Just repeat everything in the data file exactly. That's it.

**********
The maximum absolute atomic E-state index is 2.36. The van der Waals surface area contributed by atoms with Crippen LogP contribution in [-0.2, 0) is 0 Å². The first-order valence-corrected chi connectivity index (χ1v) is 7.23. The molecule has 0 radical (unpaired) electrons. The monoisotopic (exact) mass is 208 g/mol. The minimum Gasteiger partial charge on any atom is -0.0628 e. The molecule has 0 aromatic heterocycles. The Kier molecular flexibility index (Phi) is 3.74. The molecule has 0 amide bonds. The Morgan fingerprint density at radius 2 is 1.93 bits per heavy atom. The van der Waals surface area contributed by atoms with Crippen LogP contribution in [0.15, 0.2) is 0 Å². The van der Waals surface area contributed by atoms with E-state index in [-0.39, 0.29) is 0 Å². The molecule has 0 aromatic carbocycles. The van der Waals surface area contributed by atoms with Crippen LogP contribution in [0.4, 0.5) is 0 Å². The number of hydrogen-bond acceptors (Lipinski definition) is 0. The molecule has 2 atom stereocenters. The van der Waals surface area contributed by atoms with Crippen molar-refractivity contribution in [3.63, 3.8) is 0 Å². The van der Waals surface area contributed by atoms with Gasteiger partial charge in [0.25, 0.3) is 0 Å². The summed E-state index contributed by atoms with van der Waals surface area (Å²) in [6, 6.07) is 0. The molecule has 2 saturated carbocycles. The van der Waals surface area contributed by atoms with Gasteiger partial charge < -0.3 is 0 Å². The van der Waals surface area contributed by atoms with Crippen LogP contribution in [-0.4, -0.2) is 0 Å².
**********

The maximum absolute atomic E-state index is 2.36. The van der Waals surface area contributed by atoms with Crippen LogP contribution in [-0.2, 0) is 0 Å². The first-order valence-corrected chi connectivity index (χ1v) is 7.23. The molecule has 0 radical (unpaired) electrons. The monoisotopic (exact) mass is 208 g/mol. The minimum Gasteiger partial charge on any atom is -0.0628 e. The molecule has 0 aromatic heterocycles. The Kier molecular flexibility index (Phi) is 3.74. The molecule has 0 amide bonds. The Morgan fingerprint density at radius 2 is 1.93 bits per heavy atom. The van der Waals surface area contributed by atoms with Crippen LogP contribution in [0.15, 0.2) is 0 Å². The van der Waals surface area contributed by atoms with E-state index in [-0.39, 0.29) is 0 Å². The molecule has 0 aromatic carbocycles. The van der Waals surface area contributed by atoms with Crippen LogP contribution in [0.4, 0.5) is 0 Å². The number of hydrogen-bond acceptors (Lipinski definition) is 0. The molecule has 2 atom stereocenters. The van der Waals surface area contributed by atoms with Crippen molar-refractivity contribution in [3.63, 3.8) is 0 Å². The van der Waals surface area contributed by atoms with Gasteiger partial charge in [0.25, 0.3) is 0 Å². The summed E-state index contributed by atoms with van der Waals surface area (Å²) in [6, 6.07) is 0. The molecule has 2 saturated carbocycles. The van der Waals surface area contributed by atoms with Gasteiger partial charge < -0.3 is 0 Å². The van der Waals surface area contributed by atoms with Crippen LogP contribution in [-0.4, -0.2) is 0 Å².